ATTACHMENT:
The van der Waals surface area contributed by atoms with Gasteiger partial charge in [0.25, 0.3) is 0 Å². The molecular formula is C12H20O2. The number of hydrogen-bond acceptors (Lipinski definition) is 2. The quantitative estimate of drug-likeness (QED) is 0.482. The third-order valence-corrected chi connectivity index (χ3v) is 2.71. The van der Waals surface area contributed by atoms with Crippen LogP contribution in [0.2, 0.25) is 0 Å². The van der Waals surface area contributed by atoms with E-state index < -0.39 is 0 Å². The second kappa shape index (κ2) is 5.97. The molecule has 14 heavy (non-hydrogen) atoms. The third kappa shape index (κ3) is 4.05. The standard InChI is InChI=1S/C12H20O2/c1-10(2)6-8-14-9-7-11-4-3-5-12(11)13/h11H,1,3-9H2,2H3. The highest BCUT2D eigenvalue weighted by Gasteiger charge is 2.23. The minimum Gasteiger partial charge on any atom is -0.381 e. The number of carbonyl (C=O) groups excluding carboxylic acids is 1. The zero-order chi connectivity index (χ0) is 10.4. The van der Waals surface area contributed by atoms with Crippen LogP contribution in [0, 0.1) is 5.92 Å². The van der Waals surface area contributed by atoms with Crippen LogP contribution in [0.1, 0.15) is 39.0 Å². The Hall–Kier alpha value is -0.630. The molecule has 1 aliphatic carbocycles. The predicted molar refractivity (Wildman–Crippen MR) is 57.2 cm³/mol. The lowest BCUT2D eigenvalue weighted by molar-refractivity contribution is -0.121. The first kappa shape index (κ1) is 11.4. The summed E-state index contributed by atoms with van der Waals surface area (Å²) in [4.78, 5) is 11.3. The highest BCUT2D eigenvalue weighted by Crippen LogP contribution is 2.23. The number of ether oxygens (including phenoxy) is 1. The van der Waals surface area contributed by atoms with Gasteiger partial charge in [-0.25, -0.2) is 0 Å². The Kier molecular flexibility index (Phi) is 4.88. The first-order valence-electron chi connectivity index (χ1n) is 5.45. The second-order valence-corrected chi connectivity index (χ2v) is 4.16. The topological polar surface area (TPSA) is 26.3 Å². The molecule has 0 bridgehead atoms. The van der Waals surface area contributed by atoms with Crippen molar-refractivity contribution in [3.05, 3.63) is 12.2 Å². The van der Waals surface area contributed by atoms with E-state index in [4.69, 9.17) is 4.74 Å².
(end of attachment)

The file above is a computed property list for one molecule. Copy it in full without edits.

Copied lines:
The van der Waals surface area contributed by atoms with Gasteiger partial charge in [0.25, 0.3) is 0 Å². The molecular formula is C12H20O2. The number of hydrogen-bond acceptors (Lipinski definition) is 2. The quantitative estimate of drug-likeness (QED) is 0.482. The third-order valence-corrected chi connectivity index (χ3v) is 2.71. The van der Waals surface area contributed by atoms with Crippen LogP contribution in [0.2, 0.25) is 0 Å². The van der Waals surface area contributed by atoms with E-state index < -0.39 is 0 Å². The second kappa shape index (κ2) is 5.97. The molecule has 14 heavy (non-hydrogen) atoms. The third kappa shape index (κ3) is 4.05. The standard InChI is InChI=1S/C12H20O2/c1-10(2)6-8-14-9-7-11-4-3-5-12(11)13/h11H,1,3-9H2,2H3. The highest BCUT2D eigenvalue weighted by Gasteiger charge is 2.23. The minimum Gasteiger partial charge on any atom is -0.381 e. The number of carbonyl (C=O) groups excluding carboxylic acids is 1. The zero-order chi connectivity index (χ0) is 10.4. The van der Waals surface area contributed by atoms with Crippen LogP contribution in [0, 0.1) is 5.92 Å². The van der Waals surface area contributed by atoms with Crippen LogP contribution in [0.1, 0.15) is 39.0 Å². The Hall–Kier alpha value is -0.630. The molecule has 1 aliphatic carbocycles. The predicted molar refractivity (Wildman–Crippen MR) is 57.2 cm³/mol. The lowest BCUT2D eigenvalue weighted by molar-refractivity contribution is -0.121. The first kappa shape index (κ1) is 11.4. The summed E-state index contributed by atoms with van der Waals surface area (Å²) in [4.78, 5) is 11.3. The highest BCUT2D eigenvalue weighted by Crippen LogP contribution is 2.23. The number of ether oxygens (including phenoxy) is 1. The van der Waals surface area contributed by atoms with Gasteiger partial charge in [-0.25, -0.2) is 0 Å². The Kier molecular flexibility index (Phi) is 4.88. The first-order valence-electron chi connectivity index (χ1n) is 5.45. The second-order valence-corrected chi connectivity index (χ2v) is 4.16. The topological polar surface area (TPSA) is 26.3 Å². The molecule has 0 bridgehead atoms. The van der Waals surface area contributed by atoms with Crippen molar-refractivity contribution in [3.05, 3.63) is 12.2 Å². The van der Waals surface area contributed by atoms with E-state index in [4.69, 9.17) is 4.74 Å².